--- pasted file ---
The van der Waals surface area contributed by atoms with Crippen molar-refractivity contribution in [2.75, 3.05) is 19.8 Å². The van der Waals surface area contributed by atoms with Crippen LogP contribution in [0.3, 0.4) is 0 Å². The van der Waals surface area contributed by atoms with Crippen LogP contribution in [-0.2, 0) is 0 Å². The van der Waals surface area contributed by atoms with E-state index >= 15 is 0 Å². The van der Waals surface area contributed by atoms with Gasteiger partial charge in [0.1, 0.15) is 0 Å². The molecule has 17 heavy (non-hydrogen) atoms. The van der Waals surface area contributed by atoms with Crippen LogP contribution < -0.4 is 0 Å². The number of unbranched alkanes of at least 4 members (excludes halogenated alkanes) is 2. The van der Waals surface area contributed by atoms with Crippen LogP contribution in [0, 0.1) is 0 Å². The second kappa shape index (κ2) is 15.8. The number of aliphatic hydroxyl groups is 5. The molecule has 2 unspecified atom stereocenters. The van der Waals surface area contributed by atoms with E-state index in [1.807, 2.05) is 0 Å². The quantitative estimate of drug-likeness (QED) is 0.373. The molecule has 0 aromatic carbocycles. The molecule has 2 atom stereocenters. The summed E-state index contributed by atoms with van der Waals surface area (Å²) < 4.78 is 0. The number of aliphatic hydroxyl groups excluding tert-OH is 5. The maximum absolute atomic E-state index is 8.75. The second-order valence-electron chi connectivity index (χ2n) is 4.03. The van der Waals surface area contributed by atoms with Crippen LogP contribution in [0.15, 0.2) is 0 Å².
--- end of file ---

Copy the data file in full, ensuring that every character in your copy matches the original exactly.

The van der Waals surface area contributed by atoms with Crippen molar-refractivity contribution in [2.75, 3.05) is 19.8 Å². The van der Waals surface area contributed by atoms with Crippen LogP contribution in [0.3, 0.4) is 0 Å². The van der Waals surface area contributed by atoms with Crippen LogP contribution in [-0.2, 0) is 0 Å². The van der Waals surface area contributed by atoms with E-state index >= 15 is 0 Å². The van der Waals surface area contributed by atoms with Gasteiger partial charge in [0.1, 0.15) is 0 Å². The molecule has 17 heavy (non-hydrogen) atoms. The van der Waals surface area contributed by atoms with Crippen LogP contribution < -0.4 is 0 Å². The number of unbranched alkanes of at least 4 members (excludes halogenated alkanes) is 2. The van der Waals surface area contributed by atoms with Crippen LogP contribution in [0, 0.1) is 0 Å². The second kappa shape index (κ2) is 15.8. The number of aliphatic hydroxyl groups is 5. The molecule has 2 unspecified atom stereocenters. The van der Waals surface area contributed by atoms with E-state index in [1.807, 2.05) is 0 Å². The quantitative estimate of drug-likeness (QED) is 0.373. The molecule has 0 aromatic carbocycles. The molecule has 2 atom stereocenters. The summed E-state index contributed by atoms with van der Waals surface area (Å²) < 4.78 is 0. The number of aliphatic hydroxyl groups excluding tert-OH is 5. The maximum absolute atomic E-state index is 8.75. The second-order valence-electron chi connectivity index (χ2n) is 4.03. The van der Waals surface area contributed by atoms with Crippen LogP contribution in [0.15, 0.2) is 0 Å².